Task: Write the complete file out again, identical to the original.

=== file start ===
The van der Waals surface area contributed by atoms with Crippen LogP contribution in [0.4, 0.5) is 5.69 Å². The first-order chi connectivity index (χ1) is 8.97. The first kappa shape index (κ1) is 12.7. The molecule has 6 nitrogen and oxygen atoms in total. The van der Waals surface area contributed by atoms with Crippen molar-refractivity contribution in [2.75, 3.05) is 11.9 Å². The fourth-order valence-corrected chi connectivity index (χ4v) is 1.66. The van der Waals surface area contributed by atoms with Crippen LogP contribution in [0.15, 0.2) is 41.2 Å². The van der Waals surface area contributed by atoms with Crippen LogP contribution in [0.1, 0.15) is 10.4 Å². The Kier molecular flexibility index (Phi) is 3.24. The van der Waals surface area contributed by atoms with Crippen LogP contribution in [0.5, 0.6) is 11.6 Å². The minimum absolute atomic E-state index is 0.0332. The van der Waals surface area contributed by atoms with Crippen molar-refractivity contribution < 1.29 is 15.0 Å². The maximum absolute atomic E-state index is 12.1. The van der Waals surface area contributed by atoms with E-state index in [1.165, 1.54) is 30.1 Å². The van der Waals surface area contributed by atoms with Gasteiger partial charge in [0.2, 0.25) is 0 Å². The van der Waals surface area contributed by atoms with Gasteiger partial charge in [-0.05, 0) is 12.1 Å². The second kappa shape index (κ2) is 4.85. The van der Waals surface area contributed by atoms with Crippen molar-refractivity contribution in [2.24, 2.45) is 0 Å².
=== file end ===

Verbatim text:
The van der Waals surface area contributed by atoms with Crippen LogP contribution in [0.4, 0.5) is 5.69 Å². The first-order chi connectivity index (χ1) is 8.97. The first kappa shape index (κ1) is 12.7. The molecule has 6 nitrogen and oxygen atoms in total. The van der Waals surface area contributed by atoms with Crippen molar-refractivity contribution in [2.75, 3.05) is 11.9 Å². The fourth-order valence-corrected chi connectivity index (χ4v) is 1.66. The van der Waals surface area contributed by atoms with Crippen LogP contribution in [0.15, 0.2) is 41.2 Å². The van der Waals surface area contributed by atoms with Crippen LogP contribution in [0.1, 0.15) is 10.4 Å². The Kier molecular flexibility index (Phi) is 3.24. The van der Waals surface area contributed by atoms with Crippen LogP contribution in [0.5, 0.6) is 11.6 Å². The minimum absolute atomic E-state index is 0.0332. The van der Waals surface area contributed by atoms with Crippen molar-refractivity contribution < 1.29 is 15.0 Å². The maximum absolute atomic E-state index is 12.1. The van der Waals surface area contributed by atoms with E-state index in [1.165, 1.54) is 30.1 Å². The van der Waals surface area contributed by atoms with Gasteiger partial charge in [0.2, 0.25) is 0 Å². The van der Waals surface area contributed by atoms with Gasteiger partial charge in [-0.05, 0) is 12.1 Å². The second kappa shape index (κ2) is 4.85. The van der Waals surface area contributed by atoms with Crippen molar-refractivity contribution in [2.24, 2.45) is 0 Å².